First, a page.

On the move

By Li Hongyang | China Daily | Updated: 2023-04-06 09:19
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Key nature reserve management bureaus in China have reported more birds, including some rare species, wintering across the country. Li Hongyang reports.

Climate change has posed a threat to the habitats of the Siberian crane, fueling the need to better protect the birds and their migratory channels, an expert said.

The eastern population of the species breeds in northeast Siberia in Russia and migrates to Poyang Lake for the winter in East China's Jiangxi province.

About 95 percent of the birds spend the season in Poyang.

Qian Fawen, a research professor from the National Bird Banding Center of China, part of the Chinese Academy of Forestry, said that Poyang's water levels determine whether it is suitable for the birds to nest there. However, climate change has caused the levels to fluctuate abnormally.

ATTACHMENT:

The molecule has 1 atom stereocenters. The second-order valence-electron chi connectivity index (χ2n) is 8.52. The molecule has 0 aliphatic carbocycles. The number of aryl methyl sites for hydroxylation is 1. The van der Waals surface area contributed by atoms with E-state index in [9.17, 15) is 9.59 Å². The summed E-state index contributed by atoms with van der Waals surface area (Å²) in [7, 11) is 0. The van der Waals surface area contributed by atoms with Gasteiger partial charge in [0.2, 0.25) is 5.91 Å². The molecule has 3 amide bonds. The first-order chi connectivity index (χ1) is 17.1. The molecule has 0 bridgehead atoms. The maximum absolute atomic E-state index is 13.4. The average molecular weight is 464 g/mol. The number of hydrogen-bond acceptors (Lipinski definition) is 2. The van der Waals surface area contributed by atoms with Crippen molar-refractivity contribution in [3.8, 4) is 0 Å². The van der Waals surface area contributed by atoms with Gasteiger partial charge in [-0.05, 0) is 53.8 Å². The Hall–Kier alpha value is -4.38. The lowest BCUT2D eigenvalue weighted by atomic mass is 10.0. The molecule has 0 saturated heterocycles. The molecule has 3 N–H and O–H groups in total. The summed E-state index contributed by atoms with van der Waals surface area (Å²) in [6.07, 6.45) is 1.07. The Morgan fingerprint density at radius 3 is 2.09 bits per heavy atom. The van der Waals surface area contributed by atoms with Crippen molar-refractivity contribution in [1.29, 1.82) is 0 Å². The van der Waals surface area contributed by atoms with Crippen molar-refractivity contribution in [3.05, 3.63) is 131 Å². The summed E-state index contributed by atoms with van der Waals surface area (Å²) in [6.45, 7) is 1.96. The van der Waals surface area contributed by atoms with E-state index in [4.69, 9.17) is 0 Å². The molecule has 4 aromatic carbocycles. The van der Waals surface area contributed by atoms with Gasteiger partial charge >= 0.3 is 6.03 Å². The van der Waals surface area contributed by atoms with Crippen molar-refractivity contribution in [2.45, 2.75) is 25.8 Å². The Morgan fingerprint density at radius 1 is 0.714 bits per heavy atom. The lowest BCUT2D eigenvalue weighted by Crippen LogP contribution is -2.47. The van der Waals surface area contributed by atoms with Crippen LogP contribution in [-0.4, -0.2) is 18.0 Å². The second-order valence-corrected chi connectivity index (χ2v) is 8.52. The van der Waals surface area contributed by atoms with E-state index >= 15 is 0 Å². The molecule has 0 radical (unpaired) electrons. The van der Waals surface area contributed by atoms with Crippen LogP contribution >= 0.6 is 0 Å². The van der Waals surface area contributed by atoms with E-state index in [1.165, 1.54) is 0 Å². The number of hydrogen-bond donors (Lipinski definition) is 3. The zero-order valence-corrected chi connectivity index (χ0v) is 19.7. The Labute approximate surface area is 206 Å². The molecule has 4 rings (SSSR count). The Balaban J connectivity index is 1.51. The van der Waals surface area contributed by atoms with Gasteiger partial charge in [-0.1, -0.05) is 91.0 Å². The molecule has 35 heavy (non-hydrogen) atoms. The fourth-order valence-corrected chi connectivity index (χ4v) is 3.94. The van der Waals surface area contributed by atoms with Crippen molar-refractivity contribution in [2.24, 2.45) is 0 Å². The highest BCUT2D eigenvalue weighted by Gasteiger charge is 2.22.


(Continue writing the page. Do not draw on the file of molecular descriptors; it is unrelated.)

"In some years, the lake experiences floods, while in others, it experiences droughts. Both of these situations create food shortages in the cranes' habitat," he said.

The Siberian crane feeds on plants such as eelgrass. During periods of flooding or drought, the grass doesn't grow well, so the birds head for farmland to look for food.

To help solve this problem, the Jiangxi provincial government has built 70 hectares of lotus roots in Nanchang to provide sustenance during the winter for the cranes.

The Siberian crane is listed as critically endangered on the International Union for Conservation of Nature Red List. Even so, the population of the birds has risen from about 3,000 to more than 5,000 over the past 20 years, according to Qian, who has been observing the birds around the lake since 1999.

"To protect them, we need to protect their habitat, which is mainly wetland," he said.

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